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Who is your Michael Jordan?  Whose accomplishments (at work, home, play, or legacy) inspire you (and also sometimes make you feel like a giant pansy)?  Comment to share!

  • http://www.facebook.com/profile.php?id=513447885 Bonnie Wick

    Grandma Rose Mary. She is actually my Husband’s Grandma who adopted me when we wed. My Grandparents died when I was around 8 so I didn’t know them too well. She is an amazing woman and even though I have only known her for 5 short years I wish I could be just like her. She is so loving, kind and strong! She took care of her Mother and Husband at home for years before they passed. Now she carries on without them and helps to keep the rest of us connected. I am so very grateful to have her in my life.

    I have to add my own Mother to this list. You truly never know how much a Mother sacrifices until you have your own children. I will spend the rest of eternity trying to pay her back for all the love and care she has and continues to provide me.

    Writing this makes me miss them terribly. 3000 miles is a long way!
    Thanks for this post Kate. You always know just what to say and how to say it. :)

  • http://www.facebook.com/michelle.f.mellinger Michelle Forry Mellinger

    She was one amazing lady. I miss her

  • Tami

    My Aunt Effie lived to be 105 years old. She lost her husband as a young mother and her brother’s wife died when her baby was eight days old so she raised both of their children ALONE! She had a full time career at a time when that simply wasn’t done by women. She rode a city bus to a downtown storefront where she was a tailor with little ones playing about her feet. My biggest joy was spending the night with her. She could draw every kind of bird. She made her own soap, grew her own veggies, and still had a manual washing machine and hung the clothes in the yard to dry. I remember once when she was inner eighties, Papaw went to the house to take her something Mamaw had cooked for her and he couldn’t find her. Finally he found her crawling under the house repairing something under there. She was brave and strong and I never once ever heard her whine about anything. At 104 we stood in a circle to pray for her before we got in the car to travel home. My daddy prayed that God would give her good health and she suddenly popped him. Our our eyes opened to see what happened. “Stop praying that!” She said. “All my friends died so long ago they think I’m in the other place. Stop praying for my health.” I loved that woman. I hope I can be half as strong when I am that age because there’s no comparison now!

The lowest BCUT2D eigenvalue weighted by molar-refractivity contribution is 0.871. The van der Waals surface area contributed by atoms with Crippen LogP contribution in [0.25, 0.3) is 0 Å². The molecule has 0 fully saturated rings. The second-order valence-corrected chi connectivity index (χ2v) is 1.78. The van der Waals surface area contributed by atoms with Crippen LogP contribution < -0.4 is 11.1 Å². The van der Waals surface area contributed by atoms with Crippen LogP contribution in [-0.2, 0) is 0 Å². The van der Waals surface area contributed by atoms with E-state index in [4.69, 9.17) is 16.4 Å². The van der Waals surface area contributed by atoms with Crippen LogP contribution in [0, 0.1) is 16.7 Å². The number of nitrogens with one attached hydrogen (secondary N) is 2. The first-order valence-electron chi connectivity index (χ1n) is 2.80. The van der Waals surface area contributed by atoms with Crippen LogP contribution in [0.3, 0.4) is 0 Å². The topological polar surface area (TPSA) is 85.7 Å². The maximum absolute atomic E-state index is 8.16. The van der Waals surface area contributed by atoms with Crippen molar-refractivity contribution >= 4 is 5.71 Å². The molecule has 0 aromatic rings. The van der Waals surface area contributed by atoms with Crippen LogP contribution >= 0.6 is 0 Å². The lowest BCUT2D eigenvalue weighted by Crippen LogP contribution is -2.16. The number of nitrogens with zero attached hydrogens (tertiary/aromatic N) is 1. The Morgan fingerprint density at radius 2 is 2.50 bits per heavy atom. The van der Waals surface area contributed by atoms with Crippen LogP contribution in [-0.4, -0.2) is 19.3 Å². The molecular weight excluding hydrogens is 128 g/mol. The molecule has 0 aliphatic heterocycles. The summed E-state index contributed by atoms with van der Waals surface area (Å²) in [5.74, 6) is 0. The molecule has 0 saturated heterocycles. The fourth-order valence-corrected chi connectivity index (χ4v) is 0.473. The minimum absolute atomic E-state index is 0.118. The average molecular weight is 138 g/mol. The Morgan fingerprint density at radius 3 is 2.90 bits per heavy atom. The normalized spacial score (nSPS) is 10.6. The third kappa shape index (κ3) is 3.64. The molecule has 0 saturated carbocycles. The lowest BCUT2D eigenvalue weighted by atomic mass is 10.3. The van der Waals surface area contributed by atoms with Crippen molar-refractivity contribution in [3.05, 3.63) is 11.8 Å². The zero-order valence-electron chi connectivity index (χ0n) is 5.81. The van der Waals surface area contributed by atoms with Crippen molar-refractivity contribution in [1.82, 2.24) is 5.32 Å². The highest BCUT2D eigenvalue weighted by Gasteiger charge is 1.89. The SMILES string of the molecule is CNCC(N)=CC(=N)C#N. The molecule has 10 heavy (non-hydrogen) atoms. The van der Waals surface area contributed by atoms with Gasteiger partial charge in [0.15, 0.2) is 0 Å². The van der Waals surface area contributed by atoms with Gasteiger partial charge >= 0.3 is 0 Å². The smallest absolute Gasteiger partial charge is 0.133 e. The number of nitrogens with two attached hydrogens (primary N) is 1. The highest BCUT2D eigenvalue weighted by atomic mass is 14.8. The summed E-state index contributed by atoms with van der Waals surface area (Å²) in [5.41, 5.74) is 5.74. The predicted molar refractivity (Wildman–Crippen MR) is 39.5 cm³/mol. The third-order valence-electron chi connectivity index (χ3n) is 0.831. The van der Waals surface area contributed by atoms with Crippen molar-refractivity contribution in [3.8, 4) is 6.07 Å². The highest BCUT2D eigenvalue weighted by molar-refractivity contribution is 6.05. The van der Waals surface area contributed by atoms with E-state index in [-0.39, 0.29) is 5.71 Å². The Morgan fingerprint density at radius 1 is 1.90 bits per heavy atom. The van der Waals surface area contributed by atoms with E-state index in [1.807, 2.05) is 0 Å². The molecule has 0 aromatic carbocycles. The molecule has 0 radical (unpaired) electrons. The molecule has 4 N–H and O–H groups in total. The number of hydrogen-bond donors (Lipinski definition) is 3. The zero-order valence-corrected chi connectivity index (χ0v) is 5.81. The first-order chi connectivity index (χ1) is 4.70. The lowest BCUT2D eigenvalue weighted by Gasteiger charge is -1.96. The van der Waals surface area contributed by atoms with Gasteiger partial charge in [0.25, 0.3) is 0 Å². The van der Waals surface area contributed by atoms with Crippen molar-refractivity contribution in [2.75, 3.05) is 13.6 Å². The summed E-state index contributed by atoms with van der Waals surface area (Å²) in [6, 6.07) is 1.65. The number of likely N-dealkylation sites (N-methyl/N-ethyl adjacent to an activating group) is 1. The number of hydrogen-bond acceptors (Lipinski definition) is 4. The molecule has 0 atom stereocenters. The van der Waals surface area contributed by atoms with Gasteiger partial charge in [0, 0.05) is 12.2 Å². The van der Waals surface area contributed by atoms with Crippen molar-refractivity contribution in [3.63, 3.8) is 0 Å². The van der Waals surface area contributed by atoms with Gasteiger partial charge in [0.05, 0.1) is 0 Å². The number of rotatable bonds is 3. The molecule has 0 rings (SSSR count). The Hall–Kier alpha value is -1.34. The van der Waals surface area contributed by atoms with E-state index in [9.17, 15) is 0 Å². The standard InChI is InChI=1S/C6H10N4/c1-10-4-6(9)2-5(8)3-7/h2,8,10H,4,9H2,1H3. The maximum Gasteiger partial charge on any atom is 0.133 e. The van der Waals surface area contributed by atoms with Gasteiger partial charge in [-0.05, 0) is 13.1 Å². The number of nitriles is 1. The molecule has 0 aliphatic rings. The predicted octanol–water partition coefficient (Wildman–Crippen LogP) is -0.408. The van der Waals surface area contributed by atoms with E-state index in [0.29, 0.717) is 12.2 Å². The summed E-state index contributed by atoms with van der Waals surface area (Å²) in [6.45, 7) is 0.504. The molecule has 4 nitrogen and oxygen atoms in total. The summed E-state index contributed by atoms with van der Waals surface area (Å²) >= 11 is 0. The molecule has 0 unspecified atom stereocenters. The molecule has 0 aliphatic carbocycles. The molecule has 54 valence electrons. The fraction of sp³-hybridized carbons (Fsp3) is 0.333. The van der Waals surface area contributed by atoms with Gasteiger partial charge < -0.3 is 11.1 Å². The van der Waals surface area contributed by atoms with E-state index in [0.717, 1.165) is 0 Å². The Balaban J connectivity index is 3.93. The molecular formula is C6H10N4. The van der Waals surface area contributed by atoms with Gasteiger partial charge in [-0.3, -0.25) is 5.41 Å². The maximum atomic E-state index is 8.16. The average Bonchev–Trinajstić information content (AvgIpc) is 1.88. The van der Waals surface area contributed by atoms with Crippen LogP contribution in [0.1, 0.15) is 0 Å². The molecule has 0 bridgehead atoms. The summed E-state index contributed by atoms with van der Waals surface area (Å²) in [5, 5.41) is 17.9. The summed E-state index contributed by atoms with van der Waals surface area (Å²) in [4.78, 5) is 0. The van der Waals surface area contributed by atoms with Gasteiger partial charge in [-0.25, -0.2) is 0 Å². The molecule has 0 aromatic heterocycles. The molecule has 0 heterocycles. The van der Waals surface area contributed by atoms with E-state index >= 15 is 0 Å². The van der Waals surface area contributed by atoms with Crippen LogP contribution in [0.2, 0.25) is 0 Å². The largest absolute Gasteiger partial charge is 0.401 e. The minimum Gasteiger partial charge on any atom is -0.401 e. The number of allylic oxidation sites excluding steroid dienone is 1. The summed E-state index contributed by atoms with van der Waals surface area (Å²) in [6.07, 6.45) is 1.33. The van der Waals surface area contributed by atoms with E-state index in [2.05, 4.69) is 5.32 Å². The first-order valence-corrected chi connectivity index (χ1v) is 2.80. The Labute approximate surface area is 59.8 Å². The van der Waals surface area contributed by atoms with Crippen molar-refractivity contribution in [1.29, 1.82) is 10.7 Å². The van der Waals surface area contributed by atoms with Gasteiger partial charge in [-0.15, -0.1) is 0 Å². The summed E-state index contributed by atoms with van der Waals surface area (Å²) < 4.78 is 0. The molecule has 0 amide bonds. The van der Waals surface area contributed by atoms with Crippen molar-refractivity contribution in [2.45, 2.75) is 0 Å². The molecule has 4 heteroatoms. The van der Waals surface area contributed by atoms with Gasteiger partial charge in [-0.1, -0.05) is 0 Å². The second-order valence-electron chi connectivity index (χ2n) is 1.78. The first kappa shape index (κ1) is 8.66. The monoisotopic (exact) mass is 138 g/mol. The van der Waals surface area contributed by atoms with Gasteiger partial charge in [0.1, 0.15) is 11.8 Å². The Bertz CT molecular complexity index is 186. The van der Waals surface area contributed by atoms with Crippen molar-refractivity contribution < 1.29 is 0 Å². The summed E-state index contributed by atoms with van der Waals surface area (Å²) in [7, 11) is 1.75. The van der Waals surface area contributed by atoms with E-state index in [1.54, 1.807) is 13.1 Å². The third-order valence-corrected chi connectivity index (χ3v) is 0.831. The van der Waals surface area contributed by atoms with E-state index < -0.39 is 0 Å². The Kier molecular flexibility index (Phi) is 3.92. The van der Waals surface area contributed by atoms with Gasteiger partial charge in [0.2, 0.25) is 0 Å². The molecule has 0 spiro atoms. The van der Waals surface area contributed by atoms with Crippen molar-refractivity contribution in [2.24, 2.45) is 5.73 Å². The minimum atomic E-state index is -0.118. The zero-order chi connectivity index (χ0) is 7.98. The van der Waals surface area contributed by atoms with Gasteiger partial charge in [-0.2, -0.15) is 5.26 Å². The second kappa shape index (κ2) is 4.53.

• Andrea

    You look a lot like her! :-)

  • http://kateelizabethconner.com/ Kate Conner

    My Grandpa’s response to this post via email: “And the half has not been told. WOW.”

    Beautiful. :)

  • Pingback: Grandma’s Wisdom | Kate Conner

  • Tarah Joi

    Beautiful post. I’ve not the words to express my heart like you do…but I would have to say that my mother is my Michael. I am currently 34wks pregnant with my first bambino–and after being raised with love, patience, a good wack when needed and lots of prayer—I am very thankful to have my mother to run to when I have crazy questions about “oh my goodness! Did you ever experience this while you were pregnant…?” She did, after all, give birth 13 times. (kind of an expert on the subject I’d say..) this post resenates with me as I can’t remember a time when my mother wasn’t working, cleaning, home schooling, diapering, nursing a baby, spanking a monster child, loving my Dad patiently, teaching us how to read music, driving us all over the world for each of our different clubs/events, showing us how to sew and do laundry, nursing us back to health….and when that and the pile of other things were done (or close too), my mother sits down with her coffee and crossword puzzle for a few moments rest before the next wave of big-family activity comes crashing in. My mom is currently a grandmother of ten, a mother-in-law of six, the mother of a law student, 4 (count that…four!) crazy “trying to find themselves” teenagers and the two babies who are now in middle school. She has seen her share of heartache as she has watched children move across the country, turn (and praise God return) from th Lord, get their hearts broken, and she has endured and pressed on through it all as one of the most amazing prayer warriors I’ve ever known. She prayed daily for her children. All thirteen of us. And as I am just entering this world of motherhood, I am so blessed and honored to have her on speed dial. Thank you for sharing and for encouraging me to stop and consider what real strength looks like.